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IOWA CITY — University of Iowa administrators since August 2020 have had more than a dozen interactions about violations with the Phi Gamma Delta fraternity at the center of campus protests and vandalism in recent weeks – but none of those interactions have had to do with allegations of sexual violence.
Rather, documents requested and obtained by The Gazette show the UI Office of Student Accountability by Oct. 6, 2020 had received three to four complaints in the span of five weeks accusing the fraternity – known as FIJI – of violating a COVID student agreement by hosting parties.
UI investigators that month found FIJI responsible for impermissible gatherings and social events in September 2020, and they imposed education- and service-related sanctions to be done by the end of the fall 2020 semester.
Upon issuing the findings, UI administrators immediately lifted an interim suspension for the violations. And they removed the restriction barring FIJI from hosting or co-hosting social events at the end of the fall 2020 semester — even though FIJI didn’t accomplish its sanction requirements on time, the records show.
In January, weeks after FIJI was supposed to have completed the conditions of its sanctions, UI Office of Student Accountability Assistant Director Anita Cory sent the fraternity an email seeking confirmation it had conducted the required educational programming; held a personal protective equipment drive and posted social media messaging about COVID-19 precautions.
FIJI leaders did not confirm completion at that time, according to emails, which showed the group was allowed to continue operating as if it had.
On Aug. 10 — months later and two weeks before the start of a new fall semester — Cory again reached out to FIJI seeking the information.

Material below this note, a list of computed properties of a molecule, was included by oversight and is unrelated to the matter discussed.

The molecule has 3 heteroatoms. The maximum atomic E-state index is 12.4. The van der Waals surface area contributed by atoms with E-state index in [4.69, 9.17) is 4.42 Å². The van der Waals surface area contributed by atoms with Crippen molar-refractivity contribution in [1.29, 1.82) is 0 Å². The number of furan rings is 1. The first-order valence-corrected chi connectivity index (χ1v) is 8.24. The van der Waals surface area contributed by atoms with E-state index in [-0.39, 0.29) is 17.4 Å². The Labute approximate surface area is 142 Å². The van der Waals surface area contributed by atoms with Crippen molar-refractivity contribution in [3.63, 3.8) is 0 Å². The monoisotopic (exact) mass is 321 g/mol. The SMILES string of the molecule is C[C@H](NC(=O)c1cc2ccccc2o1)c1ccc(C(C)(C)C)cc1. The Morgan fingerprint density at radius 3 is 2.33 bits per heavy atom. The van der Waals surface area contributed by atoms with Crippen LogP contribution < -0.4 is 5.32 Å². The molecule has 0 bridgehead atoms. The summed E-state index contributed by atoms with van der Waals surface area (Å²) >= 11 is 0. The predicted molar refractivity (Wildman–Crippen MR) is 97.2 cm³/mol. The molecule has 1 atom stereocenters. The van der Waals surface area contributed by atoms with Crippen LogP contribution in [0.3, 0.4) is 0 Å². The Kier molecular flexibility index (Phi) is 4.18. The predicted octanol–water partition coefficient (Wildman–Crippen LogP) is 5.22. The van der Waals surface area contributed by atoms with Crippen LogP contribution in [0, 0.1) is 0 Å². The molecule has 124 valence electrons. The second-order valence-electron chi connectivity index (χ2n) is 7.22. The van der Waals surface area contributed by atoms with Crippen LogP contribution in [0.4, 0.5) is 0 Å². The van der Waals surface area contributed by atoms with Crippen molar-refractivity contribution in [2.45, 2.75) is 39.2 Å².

“We had an email exchange back in January, but I don’t see anything after that,” she wrote to FIJI executives. “Perhaps the chapter’s sanctions have been completed, but documentation hasn’t been submitted.”
A FIJI official — whose name was redacted in the emails — responded two days later saying he thought he filled out the forms after the spring semester. “But I guess I did not, my apologies,” he said, adding, “We did complete our sanctions.”
A UI check of that assertion, though, showed FIJI hadn’t done what was actually required. It had offered members educational programming, but not the kind it was supposed to.
Ten days later, on the fist day of the fall semester, FIJI sought help coordinating compliance. And on Aug. 30 — while a petition circulated across campus accusing FIJI brothers of sexually assaulting a woman in September 2020 and calling for its ouster from campus — a FIJI executive told UI officials it had finally had engaged its members in the required COVID-19 discussion, nearly a year after the violations had occurred.
Cory confirmed receipt of the compliance and advised the FIJI executive, whose name was redacted from the records, to complete a form documenting it.
The following night, over 1,000 protesters rallied outside FIJI — some of them breaking windows, throwing eggs and rocks, spray painting walls and overturning a car — demanding accountability for allegations of sexual violence at the fraternity. They criticized the UI for not doing more to hold FIJI accountable and accused Iowa City police of failing to follow up on evidence of the sexual assault.
Iowa City police received a report of a rape at FIJI on Sept. 10, 2020, according to court records showing investigators collected evidence supporting allegations that two fraternity members sexually assaulted a woman Sept. 5, 2020, recorded the attack and disseminated it online.
An online petition accusing police of failing to prosecute the men has more than 151,400 signatures so far. Police and the Johnson County Attorney’s Office released a joint statement seeking the public’s help “in further investigating a sexual assault alleged to have occurred Sept. 5, 2020 at the Iowa Phi Gamma Delta (FIJI) fraternity.”
UI officials did not immediately answer The Gazette’s questions about why it allowed FIJI to transition off probation without completing its sanction requirements for the pandemic violations.
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